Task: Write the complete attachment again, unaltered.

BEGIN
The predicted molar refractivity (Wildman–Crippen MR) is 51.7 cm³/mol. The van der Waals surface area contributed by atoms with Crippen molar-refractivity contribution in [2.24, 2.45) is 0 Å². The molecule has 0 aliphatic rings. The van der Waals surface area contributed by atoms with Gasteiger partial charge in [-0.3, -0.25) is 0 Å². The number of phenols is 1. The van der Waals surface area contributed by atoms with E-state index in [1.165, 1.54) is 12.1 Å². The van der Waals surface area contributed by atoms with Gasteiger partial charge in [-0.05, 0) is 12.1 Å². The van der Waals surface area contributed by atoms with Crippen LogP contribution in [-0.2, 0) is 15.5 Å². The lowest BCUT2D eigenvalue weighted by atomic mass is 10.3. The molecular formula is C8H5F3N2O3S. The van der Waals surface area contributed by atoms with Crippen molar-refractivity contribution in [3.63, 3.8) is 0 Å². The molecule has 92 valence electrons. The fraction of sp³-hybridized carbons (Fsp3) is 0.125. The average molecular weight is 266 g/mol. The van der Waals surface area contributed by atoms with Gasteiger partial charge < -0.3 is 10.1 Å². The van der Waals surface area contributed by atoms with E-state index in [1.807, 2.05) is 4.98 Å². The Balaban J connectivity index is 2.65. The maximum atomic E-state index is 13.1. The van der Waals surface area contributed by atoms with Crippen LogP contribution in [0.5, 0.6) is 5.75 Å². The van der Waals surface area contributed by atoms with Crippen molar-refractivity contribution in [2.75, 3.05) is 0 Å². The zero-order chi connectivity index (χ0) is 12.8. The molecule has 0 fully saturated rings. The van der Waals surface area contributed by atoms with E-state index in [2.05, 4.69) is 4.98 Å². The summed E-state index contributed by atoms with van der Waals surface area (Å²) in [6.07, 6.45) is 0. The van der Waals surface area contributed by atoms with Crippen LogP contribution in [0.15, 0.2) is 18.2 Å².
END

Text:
The predicted molar refractivity (Wildman–Crippen MR) is 51.7 cm³/mol. The van der Waals surface area contributed by atoms with Crippen molar-refractivity contribution in [2.24, 2.45) is 0 Å². The molecule has 0 aliphatic rings. The van der Waals surface area contributed by atoms with Gasteiger partial charge in [-0.3, -0.25) is 0 Å². The number of phenols is 1. The van der Waals surface area contributed by atoms with E-state index in [1.165, 1.54) is 12.1 Å². The van der Waals surface area contributed by atoms with Gasteiger partial charge in [-0.05, 0) is 12.1 Å². The van der Waals surface area contributed by atoms with Crippen LogP contribution in [-0.2, 0) is 15.5 Å². The lowest BCUT2D eigenvalue weighted by atomic mass is 10.3. The molecular formula is C8H5F3N2O3S. The van der Waals surface area contributed by atoms with Crippen molar-refractivity contribution in [3.63, 3.8) is 0 Å². The molecule has 92 valence electrons. The fraction of sp³-hybridized carbons (Fsp3) is 0.125. The average molecular weight is 266 g/mol. The van der Waals surface area contributed by atoms with Gasteiger partial charge < -0.3 is 10.1 Å². The van der Waals surface area contributed by atoms with E-state index in [1.807, 2.05) is 4.98 Å². The Balaban J connectivity index is 2.65. The maximum atomic E-state index is 13.1. The van der Waals surface area contributed by atoms with Crippen LogP contribution in [0.5, 0.6) is 5.75 Å². The van der Waals surface area contributed by atoms with Crippen molar-refractivity contribution in [2.75, 3.05) is 0 Å². The zero-order chi connectivity index (χ0) is 12.8. The molecule has 0 fully saturated rings. The van der Waals surface area contributed by atoms with E-state index in [2.05, 4.69) is 4.98 Å². The summed E-state index contributed by atoms with van der Waals surface area (Å²) in [6.07, 6.45) is 0. The van der Waals surface area contributed by atoms with Crippen LogP contribution in [0.15, 0.2) is 18.2 Å².